Named after King Midas, the Myotis midastactus golden bat that calls Bolivia's tropical savanna home was recently determined to be its own unusual species.
“Apparently it isn’t related to camouflage, because two other species of Myotis that occur in the same area are consistently darker and use similar [daytime] roosts,” Oswaldo Crus Foundation wildlife biologist Ricardo Moratelli told National Geographic.
The bat's curious coloring may be a result of its particular insect diet. Read the rest
Renovation of a barn on Ozzy Osbourne's England estate can't begin until bats currently residing there are protected. There are owls there too, but of course Ozzy and bats have a history. Read the rest
Leaving the house this morning, a neighbor spotted a tiny bat huddled on our stoop.
The creature had a gash in one wing and wasn't moving. It was still breathing, through, and the day was already getting hot and sunny. So we called upon a friend, David Mizejewski, who'd know what to do. Read the rest
Over at National Geographic, Carl Zimmer reveals the wonder of vampire bats. "Of the 1200 or so species of bats, vampire bats are among the very few that can move quickly on the ground." Watch one run in the video above. Also, Zimmer delves into a new scientific paper with the fantastic title of "Dracula's children: Molecular evolution of vampire bat venom." Read the rest
"Post some fucking bats!" baturday.tumblr.com, a Tumblog of Greatness. (thanks, Antinous) Read the rest
In this video for Science Friday, bat biologist Nickolay Hristov takes a thermal camera inside Carlsbad Caverns to see what bats do in the dark when nobody's watching.
In his footage, a blazing yellow blob on the cave ceiling—which the video's narrator likens to a pool of lava—is actually a mass of bats, packed closely together and hanging upside down. Here, Hristov can see, in person, the very social world of bats, playing out as though he weren't even there.
It's a great video, and well worth watching.
Via Science Friday
EDIT: Video embed is fixed and should work now.
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Xenophobia is neither the fear of Xeni, nor of Xena. Rather, it's more about knee-jerk mistrust, dislike, and hatred for people who aren't part of your group. We've come to associate it with not liking people from other countries, but it applies to smaller-scale, less formal tribalism, as well.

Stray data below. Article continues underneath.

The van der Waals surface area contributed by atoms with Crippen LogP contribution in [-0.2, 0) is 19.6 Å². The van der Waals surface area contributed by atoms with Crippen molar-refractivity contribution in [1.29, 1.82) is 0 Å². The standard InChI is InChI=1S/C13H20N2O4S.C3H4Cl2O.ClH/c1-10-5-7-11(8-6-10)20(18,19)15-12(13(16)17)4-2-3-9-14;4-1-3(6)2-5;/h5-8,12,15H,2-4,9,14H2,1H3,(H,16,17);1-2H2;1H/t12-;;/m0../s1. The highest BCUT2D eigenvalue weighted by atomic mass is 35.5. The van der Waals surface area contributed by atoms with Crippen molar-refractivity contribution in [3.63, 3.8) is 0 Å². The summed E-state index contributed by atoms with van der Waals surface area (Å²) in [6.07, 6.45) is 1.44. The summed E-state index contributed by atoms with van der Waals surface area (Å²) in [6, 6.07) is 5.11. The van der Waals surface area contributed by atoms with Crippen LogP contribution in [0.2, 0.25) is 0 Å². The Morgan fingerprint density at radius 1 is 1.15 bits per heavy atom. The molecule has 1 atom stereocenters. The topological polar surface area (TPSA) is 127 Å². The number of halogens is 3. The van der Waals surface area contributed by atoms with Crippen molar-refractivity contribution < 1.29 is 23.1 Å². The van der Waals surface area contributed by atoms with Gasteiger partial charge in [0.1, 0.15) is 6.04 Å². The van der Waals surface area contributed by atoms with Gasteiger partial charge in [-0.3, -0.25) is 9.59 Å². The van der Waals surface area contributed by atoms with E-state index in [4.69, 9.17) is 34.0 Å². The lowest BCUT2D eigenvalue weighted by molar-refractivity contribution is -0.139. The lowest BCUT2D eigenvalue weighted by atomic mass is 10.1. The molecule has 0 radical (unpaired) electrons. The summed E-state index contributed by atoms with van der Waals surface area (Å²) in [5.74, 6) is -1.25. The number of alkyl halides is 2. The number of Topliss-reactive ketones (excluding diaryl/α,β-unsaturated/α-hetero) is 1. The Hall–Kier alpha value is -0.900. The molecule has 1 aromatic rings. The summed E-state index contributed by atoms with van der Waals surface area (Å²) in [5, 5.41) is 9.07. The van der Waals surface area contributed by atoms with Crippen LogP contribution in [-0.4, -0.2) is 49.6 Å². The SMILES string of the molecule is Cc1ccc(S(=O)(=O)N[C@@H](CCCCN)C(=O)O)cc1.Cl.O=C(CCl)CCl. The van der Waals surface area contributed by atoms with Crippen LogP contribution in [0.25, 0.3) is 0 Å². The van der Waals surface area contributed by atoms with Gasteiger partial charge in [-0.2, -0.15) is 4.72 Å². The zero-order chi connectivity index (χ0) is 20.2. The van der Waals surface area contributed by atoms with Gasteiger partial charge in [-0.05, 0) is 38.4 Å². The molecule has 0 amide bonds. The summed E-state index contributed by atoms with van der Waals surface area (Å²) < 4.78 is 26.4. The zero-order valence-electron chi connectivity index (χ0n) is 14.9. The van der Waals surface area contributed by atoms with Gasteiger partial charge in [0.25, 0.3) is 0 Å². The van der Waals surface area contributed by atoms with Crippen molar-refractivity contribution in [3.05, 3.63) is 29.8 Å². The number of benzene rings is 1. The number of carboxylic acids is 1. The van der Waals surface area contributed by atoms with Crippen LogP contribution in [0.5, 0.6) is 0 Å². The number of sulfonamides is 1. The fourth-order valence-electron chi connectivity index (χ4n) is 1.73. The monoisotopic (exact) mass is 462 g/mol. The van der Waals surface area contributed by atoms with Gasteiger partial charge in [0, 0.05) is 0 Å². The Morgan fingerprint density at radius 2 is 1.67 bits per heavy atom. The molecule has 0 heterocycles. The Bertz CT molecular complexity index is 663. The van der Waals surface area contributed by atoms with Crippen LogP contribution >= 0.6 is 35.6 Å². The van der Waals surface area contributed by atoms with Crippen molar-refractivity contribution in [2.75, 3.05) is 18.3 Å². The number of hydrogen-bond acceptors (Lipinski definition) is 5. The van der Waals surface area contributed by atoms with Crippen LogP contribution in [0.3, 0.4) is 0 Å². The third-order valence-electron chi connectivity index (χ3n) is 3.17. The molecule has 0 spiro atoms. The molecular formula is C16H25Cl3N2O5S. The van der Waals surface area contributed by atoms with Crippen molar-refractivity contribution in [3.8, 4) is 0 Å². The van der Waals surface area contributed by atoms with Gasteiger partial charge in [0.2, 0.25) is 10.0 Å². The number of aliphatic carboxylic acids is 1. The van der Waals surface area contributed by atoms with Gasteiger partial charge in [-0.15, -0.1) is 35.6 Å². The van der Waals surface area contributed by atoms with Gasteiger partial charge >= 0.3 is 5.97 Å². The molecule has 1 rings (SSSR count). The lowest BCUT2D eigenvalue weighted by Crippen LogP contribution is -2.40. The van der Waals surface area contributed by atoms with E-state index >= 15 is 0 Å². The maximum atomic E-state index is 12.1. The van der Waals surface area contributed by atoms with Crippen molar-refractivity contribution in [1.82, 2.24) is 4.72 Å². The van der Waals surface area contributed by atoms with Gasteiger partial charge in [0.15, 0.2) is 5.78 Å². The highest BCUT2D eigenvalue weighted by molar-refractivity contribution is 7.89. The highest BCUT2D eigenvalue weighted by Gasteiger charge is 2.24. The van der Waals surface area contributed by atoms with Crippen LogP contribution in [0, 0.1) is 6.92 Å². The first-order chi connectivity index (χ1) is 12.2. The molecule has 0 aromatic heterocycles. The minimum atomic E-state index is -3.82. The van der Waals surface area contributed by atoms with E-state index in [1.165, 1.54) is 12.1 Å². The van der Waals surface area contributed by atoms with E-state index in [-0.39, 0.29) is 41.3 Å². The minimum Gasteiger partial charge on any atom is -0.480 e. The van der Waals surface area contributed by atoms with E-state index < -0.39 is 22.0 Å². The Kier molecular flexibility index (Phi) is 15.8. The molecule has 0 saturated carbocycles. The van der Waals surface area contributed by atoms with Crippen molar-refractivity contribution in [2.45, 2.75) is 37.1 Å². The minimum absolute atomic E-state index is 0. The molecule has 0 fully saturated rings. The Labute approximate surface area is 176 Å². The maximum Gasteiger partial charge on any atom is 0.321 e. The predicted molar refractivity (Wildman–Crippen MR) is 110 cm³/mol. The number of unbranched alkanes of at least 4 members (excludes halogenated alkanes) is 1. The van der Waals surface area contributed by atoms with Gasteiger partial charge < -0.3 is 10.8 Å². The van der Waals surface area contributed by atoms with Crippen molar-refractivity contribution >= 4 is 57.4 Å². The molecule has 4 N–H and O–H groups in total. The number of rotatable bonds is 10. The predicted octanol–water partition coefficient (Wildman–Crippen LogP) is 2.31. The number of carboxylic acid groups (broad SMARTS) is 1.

Over at the Scientific American blogs, science writer and biologist Rob Dunn talks about some of the theories for why something as seemingly antisocial as xenophobia could have been beneficial to our ancestors—at least under certain circumstances. The key, he says, might be disease. Not cooperating between groups, refusing to share resources, and generally going out of your way to avoid strangers makes sense if those strangers are infected with something that could kill you.
If I'm understanding Dunn correctly, the research and theorizing on this topic isn't saying xenophobia is good. Nor is it saying that all xenophobia grows out of a conscious, reasonable fear of disease. It's more like, the times when xenophobia did turn out to be coincidentally beneficial happened to reward people who were more likely to pass on xenophobic tendencies to their offspring (whether those tendencies were genetic or cultural is hard to say). Thus, the tendency continues, even in situations where it's actively detrimental. And Dunn points to an interesting recent study that showed deadly white-nose syndrome is causing xenophobic-esque changes in the behavior of bat populations.
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Although it looked as though the little brown bats and several other species might soon face extinction, at least in some regions and perhaps even in North America, the little brown bats have begun to rebound in some places, albeit modestly.